I need to let you know before you read this that it is a bit of a rant. You may wish to leave early. I’m not that keen on a scene either. Normally, if I get the need to shout at people on here, I give it 24 hours and then I feel a bit better. And calmer. And less likely to bore you lot with it. However, if I waited till I felt better about this, I might never post again.
I am angry. Weirdly enough though I have a certain level of peace as well. I have a faith that allows me to believe that good can come out of this horrible situation. I have been a Christian long enough to know that God’s value systems are not the same as mine and I know a God given promise when I hear it. I could probably name 20 blessings that have come to me through all this. But still, I am angry.
Much that is good has already come out of this pandemic. I have been so moved by those who work tirelessly on the front line, walking into danger as if it were the most normal thing in the world. Then there are those who choose to help by volunteering, raising money in a myriad of different ways. To watch Captain Tom Moore at 99 walk up and down his garden because he wanted to say thank you is brilliant. And it is also a tribute to those who have felt so impotent that to give to him and the NHS was the best thing to do. It is right I think. To give in the face of such terrible times is to be the embodiment of good cancelling out evil. On a personal note, I have also watched some great sermons which have really helped me. I have felt the pace of my life slow down and that has been a good thing for me. To step away and reflect is a blessing. I am also aware that the earth has been enjoying lock-down more than many of us have. Pollution has slowed, mindless consumption has been questioned and an air of thoughtfulness has settled on everything. Random acts of kindness are everywhere. Well nearly everywhere. Not so much on the park outside our apartment where arguments break out about people spending too much time sitting on the benches.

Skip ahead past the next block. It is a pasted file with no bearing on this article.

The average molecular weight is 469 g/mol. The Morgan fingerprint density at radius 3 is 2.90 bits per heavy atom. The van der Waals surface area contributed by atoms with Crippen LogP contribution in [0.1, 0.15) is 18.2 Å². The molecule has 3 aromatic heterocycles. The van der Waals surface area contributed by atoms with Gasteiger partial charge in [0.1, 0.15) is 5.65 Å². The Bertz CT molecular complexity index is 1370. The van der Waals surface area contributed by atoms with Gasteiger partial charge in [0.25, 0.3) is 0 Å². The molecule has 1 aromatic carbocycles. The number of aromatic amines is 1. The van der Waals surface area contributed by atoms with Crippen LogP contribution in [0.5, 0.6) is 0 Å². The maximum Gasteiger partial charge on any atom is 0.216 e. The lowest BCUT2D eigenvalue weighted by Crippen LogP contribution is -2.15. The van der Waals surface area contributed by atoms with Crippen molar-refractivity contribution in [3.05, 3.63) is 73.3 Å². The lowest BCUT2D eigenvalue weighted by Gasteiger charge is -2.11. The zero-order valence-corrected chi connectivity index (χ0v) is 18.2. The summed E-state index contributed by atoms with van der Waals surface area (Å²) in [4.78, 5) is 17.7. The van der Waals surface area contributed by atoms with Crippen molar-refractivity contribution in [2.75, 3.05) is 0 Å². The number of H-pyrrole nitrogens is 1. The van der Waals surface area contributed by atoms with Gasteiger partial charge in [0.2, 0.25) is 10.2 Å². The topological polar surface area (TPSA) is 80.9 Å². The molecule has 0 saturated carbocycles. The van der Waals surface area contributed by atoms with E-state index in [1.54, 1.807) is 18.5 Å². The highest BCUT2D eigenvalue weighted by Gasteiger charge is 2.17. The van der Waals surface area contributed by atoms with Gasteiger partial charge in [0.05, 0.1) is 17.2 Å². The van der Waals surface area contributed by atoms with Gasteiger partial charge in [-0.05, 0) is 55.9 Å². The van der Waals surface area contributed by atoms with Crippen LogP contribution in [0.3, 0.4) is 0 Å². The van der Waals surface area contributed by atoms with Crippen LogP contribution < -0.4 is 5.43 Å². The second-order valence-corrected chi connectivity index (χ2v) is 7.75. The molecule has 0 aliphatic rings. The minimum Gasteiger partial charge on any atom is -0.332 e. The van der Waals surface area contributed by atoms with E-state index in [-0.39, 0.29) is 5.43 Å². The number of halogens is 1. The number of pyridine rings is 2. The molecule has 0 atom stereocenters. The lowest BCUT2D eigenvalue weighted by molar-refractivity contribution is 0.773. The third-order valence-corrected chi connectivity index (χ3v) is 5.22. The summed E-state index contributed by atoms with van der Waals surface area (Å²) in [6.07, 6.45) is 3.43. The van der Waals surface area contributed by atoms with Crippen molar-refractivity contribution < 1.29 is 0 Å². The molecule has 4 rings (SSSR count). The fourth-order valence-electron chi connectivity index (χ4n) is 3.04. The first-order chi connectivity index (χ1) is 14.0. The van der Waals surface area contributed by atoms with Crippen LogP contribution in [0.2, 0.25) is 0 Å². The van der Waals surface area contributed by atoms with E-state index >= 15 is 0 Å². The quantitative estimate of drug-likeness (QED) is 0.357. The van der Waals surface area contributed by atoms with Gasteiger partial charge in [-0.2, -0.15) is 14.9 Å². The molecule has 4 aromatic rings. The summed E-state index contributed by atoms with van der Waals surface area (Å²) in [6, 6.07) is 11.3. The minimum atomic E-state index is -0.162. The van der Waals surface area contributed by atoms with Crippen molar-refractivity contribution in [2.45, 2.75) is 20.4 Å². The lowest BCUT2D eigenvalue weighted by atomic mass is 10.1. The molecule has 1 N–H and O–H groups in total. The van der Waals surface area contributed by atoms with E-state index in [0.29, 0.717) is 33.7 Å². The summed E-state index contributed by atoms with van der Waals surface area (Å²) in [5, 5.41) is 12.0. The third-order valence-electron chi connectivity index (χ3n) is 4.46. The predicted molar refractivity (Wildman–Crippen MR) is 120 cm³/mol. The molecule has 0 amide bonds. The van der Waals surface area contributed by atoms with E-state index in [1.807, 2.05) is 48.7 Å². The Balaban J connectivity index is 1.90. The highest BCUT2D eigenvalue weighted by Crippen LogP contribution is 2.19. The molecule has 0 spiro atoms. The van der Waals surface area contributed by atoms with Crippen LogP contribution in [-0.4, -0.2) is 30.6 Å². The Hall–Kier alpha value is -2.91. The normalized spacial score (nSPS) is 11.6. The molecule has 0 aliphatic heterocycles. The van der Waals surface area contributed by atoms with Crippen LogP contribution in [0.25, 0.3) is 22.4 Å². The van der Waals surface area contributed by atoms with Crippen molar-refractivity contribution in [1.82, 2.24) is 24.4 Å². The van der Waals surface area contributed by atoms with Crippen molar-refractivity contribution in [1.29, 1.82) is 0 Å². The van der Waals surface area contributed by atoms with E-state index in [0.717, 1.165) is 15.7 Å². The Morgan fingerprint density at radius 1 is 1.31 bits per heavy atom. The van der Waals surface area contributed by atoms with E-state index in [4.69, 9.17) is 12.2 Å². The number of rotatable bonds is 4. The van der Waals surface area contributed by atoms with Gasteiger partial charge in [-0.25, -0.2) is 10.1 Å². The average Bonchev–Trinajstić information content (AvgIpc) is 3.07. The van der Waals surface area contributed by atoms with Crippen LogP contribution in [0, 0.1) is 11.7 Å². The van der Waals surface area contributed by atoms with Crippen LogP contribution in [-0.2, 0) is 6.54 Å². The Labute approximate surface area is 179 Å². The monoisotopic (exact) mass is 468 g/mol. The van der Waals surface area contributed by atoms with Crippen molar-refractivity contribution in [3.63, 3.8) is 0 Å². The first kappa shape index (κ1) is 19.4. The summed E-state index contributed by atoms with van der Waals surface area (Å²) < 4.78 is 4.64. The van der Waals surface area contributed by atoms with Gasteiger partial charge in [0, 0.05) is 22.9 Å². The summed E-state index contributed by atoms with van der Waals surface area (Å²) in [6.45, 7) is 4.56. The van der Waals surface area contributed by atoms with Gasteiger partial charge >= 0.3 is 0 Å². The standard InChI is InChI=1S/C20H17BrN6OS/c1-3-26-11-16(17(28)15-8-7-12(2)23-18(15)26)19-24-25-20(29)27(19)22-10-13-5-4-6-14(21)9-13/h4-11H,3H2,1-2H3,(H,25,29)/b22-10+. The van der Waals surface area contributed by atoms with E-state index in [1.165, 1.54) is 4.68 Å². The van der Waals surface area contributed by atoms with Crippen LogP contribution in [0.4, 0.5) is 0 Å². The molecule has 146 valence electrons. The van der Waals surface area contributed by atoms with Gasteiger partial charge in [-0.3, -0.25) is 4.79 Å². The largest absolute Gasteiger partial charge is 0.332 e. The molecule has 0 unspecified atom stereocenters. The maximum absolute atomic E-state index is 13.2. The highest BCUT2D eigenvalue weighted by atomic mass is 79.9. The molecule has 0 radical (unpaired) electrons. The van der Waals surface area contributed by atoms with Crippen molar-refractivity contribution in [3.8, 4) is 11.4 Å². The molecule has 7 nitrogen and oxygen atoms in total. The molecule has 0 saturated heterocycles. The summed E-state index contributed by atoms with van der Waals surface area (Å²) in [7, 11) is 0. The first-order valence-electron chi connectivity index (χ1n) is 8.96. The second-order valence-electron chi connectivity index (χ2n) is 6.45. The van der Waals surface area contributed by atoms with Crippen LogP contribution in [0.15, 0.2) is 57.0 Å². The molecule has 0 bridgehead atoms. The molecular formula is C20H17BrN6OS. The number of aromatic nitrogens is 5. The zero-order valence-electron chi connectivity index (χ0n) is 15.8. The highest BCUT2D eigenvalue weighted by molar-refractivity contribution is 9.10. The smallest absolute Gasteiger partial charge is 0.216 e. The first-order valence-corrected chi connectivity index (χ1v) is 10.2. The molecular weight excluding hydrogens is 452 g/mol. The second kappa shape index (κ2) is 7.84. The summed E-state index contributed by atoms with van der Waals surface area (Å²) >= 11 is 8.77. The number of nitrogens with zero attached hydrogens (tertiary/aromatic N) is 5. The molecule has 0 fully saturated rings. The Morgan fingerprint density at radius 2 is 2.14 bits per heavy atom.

“I’m a nurse! I just need a break!”
“Well I work in a care home and I need a break!”
I tell you, it’s like the first Sex Pistols gig, where if everyone who says they were there was there it would have needed to be at Wembley stadium, There are so many nurses on this park, if they were all who they said they were, there would be no crisis. Anyway – I digress. And I am still angry.
Firstly Captain Tom. what a great man. £25 million. The only problem is the NHS isn’t a charity or, at least it shouldn’t be. It has been underfunded for years and years. Nurses – who we now love and adore and promise the earth to – made politicians laugh when they asked for a pay-rise. And, while £25 million is plopping into the NHS budget like a drop in the proverbial ocean, small charities are on their knees. I have to declare an interest here. My charity is tiny. It helps the disabled and elderly get out and about. Now, they are not allowed out and about. We are closed but supported to bump along the bottom by the Council. Without them – we would finish. If people aren’t allowed out for 12 months, I don’t know where it will leave us. I don’t know where it will leave those that we support. Last week I manned phones for a couple of hours. Call after call from older people. Blessedly, they are fine for food and medicines for the most part (the goodness of people again and again) but they are lonely and upset. They miss each other. The bingo, the lunch club, church isn’t starting again anytime soon and they are panicking they they may never leave the house again. Compared to PPE or people dying – I know, I know but this is some people’s entire lives. And this is before we look at Women’s Refuges trying to support those for whom a lock-down could be fatal or those Care Homes dealing with end of life trauma who didn’t even get included in the death figures until last week.